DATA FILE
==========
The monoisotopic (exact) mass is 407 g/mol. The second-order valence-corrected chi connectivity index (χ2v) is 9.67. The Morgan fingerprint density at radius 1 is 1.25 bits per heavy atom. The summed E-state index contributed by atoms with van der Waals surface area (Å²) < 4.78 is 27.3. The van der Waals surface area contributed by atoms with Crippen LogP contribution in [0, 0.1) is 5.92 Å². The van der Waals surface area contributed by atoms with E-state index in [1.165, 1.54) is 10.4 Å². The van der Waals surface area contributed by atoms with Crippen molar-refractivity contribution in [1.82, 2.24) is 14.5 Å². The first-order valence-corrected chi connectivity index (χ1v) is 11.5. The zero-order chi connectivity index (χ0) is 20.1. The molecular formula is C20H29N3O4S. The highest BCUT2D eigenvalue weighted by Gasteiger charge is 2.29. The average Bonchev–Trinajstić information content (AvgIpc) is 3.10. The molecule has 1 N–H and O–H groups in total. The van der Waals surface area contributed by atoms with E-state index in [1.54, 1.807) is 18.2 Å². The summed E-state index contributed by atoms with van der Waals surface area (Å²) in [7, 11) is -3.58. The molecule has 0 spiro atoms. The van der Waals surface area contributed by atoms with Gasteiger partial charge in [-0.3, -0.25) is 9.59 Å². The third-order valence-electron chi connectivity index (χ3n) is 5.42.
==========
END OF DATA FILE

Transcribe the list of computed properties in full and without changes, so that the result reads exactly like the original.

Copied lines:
The monoisotopic (exact) mass is 407 g/mol. The second-order valence-corrected chi connectivity index (χ2v) is 9.67. The Morgan fingerprint density at radius 1 is 1.25 bits per heavy atom. The summed E-state index contributed by atoms with van der Waals surface area (Å²) < 4.78 is 27.3. The van der Waals surface area contributed by atoms with Crippen LogP contribution in [0, 0.1) is 5.92 Å². The van der Waals surface area contributed by atoms with E-state index in [1.165, 1.54) is 10.4 Å². The van der Waals surface area contributed by atoms with Crippen molar-refractivity contribution in [1.82, 2.24) is 14.5 Å². The first-order valence-corrected chi connectivity index (χ1v) is 11.5. The zero-order chi connectivity index (χ0) is 20.1. The molecular formula is C20H29N3O4S. The highest BCUT2D eigenvalue weighted by Gasteiger charge is 2.29. The average Bonchev–Trinajstić information content (AvgIpc) is 3.10. The molecule has 1 N–H and O–H groups in total. The van der Waals surface area contributed by atoms with E-state index in [1.54, 1.807) is 18.2 Å². The summed E-state index contributed by atoms with van der Waals surface area (Å²) in [7, 11) is -3.58. The molecule has 0 spiro atoms. The van der Waals surface area contributed by atoms with Gasteiger partial charge in [-0.3, -0.25) is 9.59 Å². The third-order valence-electron chi connectivity index (χ3n) is 5.42.